About | The Girl Who Wore Freedom

“We were depending on considerable assistance from the insurrectionists in France. Throughout France the Free French had been of inestimable value in the campaign.

Without their great assistance the liberation of France and the defeat of the enemy in Western Europe would have consumed a much longer time and meant greater losses to ourselves.”

– Dwight D. Eisenhower


The untold WWII stories of the men, women and children of Normandy, France, who lived through German occupation, the D-Day invasion, and the liberation by Allied forces — and their effort to “never forget.”


This story begins in Normandy, France, where Dany Patrix and other survivors of the D-Day invasion share personal reflections and untold stories of living under German occupation and being liberated by Allied forces in World War II.

We follow Dany from her first interaction with an American soldier on D-Day, to her current experiences of thanking World War II veterans and their modern-day replacements.

Maurice Lecouer, Henri-Jean Renaud, and others recount how the relationship between soldier and citizen grew from an initial wariness to an eternal bond that has been passed down for generations.

We visit Brecourt Manor, the site of the battle between the men of Easy Company — known as the Band of Brothers — and a German battery. We watch re-enactments of historical events and witness WWII veterans visiting Normandy for the first time since the war.

Normandy is a living war museum, with shrapnel on the beaches, bullet-holed walls, and blood-stained pews. Normans have vowed to never forget the lessons of WWII and the value of freedom.

This story closes on D-Day celebrations of remembrance and gratitude where young and old French citizens celebrate those who are willing to defend freedom, because they, the people of Normandy, know that freedom is not free.


When Christian Taylor followed her son, Sgt. Hunter Taylor of the U.S. Army 101st Airborne Division, to an annual D-Day ceremonies in Normandy, France, she felt as if she landed in the middle of the most patriotic, flag-waving, Main Street America, Fourth of July parade. Hundreds, maybe thousands, of people — mostly French and many dressed as civilians or GIs from the 1940s —filled the streets. They crowded around modern-day American soldiers and WWII veterans who had been part of the D-Day liberation of Normandy. When a French woman expressed gratitude for Sgt. Taylor’s service and asked for a photograph, his proud mother asked, “What and why is this happening?”

Luckily, Christian had asked Danielle “Dany”  Patrix, a childhood survivor of D-Day. Dany became The Girl Who Wore Freedom when her mother made her a dress from parachutes, which she wore to honor Allied forces at the first D-Day commemoration.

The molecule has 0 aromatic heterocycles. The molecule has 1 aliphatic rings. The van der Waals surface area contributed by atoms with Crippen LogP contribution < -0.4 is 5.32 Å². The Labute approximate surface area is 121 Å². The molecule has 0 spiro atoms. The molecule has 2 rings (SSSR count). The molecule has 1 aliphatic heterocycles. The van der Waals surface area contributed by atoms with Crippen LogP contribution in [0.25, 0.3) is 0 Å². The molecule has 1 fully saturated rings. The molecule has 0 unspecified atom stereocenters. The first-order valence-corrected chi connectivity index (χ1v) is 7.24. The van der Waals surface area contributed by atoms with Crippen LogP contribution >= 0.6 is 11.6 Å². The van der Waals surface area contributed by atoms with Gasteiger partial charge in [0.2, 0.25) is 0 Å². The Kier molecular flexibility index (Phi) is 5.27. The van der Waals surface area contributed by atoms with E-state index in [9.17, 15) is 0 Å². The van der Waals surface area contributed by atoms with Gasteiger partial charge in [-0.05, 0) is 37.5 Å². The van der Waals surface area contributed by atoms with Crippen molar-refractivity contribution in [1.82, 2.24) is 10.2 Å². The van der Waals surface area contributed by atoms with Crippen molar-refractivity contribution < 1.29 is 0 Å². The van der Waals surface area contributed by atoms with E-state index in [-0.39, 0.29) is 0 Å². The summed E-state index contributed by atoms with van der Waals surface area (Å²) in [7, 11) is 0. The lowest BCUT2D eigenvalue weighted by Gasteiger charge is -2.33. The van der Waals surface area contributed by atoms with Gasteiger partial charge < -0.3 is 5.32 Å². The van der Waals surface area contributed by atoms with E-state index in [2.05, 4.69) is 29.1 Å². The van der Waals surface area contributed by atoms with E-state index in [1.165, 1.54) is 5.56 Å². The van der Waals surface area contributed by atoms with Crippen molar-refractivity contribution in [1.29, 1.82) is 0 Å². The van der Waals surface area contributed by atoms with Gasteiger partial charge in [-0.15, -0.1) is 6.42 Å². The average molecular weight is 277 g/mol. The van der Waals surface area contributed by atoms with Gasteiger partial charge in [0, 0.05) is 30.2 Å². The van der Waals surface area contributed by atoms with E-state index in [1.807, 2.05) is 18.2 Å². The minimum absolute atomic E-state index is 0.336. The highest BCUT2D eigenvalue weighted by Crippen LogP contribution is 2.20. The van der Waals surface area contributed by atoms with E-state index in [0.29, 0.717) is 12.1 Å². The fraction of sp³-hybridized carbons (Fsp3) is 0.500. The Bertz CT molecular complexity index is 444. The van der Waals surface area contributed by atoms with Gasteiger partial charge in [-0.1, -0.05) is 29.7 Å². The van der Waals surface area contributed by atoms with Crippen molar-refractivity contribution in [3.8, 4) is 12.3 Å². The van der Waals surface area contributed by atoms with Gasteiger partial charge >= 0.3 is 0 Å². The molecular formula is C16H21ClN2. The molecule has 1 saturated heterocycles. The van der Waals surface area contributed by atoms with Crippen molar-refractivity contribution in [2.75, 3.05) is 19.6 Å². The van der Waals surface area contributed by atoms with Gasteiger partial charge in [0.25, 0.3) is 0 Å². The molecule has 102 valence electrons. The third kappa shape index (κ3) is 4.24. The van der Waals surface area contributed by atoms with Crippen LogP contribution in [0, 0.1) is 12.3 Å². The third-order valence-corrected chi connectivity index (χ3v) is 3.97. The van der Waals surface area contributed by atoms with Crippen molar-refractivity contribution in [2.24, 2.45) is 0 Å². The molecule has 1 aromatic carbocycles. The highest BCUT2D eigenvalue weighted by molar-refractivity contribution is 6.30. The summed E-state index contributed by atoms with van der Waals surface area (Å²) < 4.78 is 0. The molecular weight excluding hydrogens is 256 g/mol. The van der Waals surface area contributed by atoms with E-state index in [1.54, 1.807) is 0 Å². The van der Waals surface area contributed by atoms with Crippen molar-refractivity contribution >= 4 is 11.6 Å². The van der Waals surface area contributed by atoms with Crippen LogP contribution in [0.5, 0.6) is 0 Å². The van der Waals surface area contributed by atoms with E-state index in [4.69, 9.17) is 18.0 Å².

Danielle introduced Christian to other survivors and families of survivors, who shared personal stories, memories, and artifacts of the occupation and liberation that are passed down through generations. Their stories underscore the damage caused by tyranny and the true meaning of freedom. Their efforts to keep the memories alive, through yearly D-Day celebrations and personal relationships, illustrate the transformative power of love and gratitude for citizen and soldier alike.

The Girl Who Wore Freedom reminds Americans and the world of how America is perceived when she is at her best: when she values people over politics, seeks to right wrongs of injustice, and sacrifices, when necessary, so others might be free. The film is a timely reminder to do as the French say — “Never forget.” Never forget what we can be when we are true to our deepest values.

Style & Format

This docu-drama will implement re-enactments to complement the heroic stories of the survivors and veterans of the occupation and the time leading up to the invasion and liberation of Normandy.

The visuals of the interviews will consist of dramatic backdrops, as in the interviews in HBO’s “Band of Brothers,” museum locations, homes and on-location scenes consisting of beaches, battle locations and memorials. The decision will be based on the context of the interviews.

To bring honor and respect to this story, the best production equipment will be used. Our team will document the imagery utilizing:

  • 3 Camera  and Audio Teams
  • 3 Sony 4K CineAlta Cinema Cameras
  • Aerial Drone Footage
  • Carl Zeiss Cinema Lenses
  • GoPro or Action Cameras for parachute jumps
  • Professional Audio Equipment
  • Original Music Scoring
  • Dramatic Color Grading and Correction.

For final format we plan on a 4K 2.35 cinematic ratio for the greatest emotional and theatrical effect.

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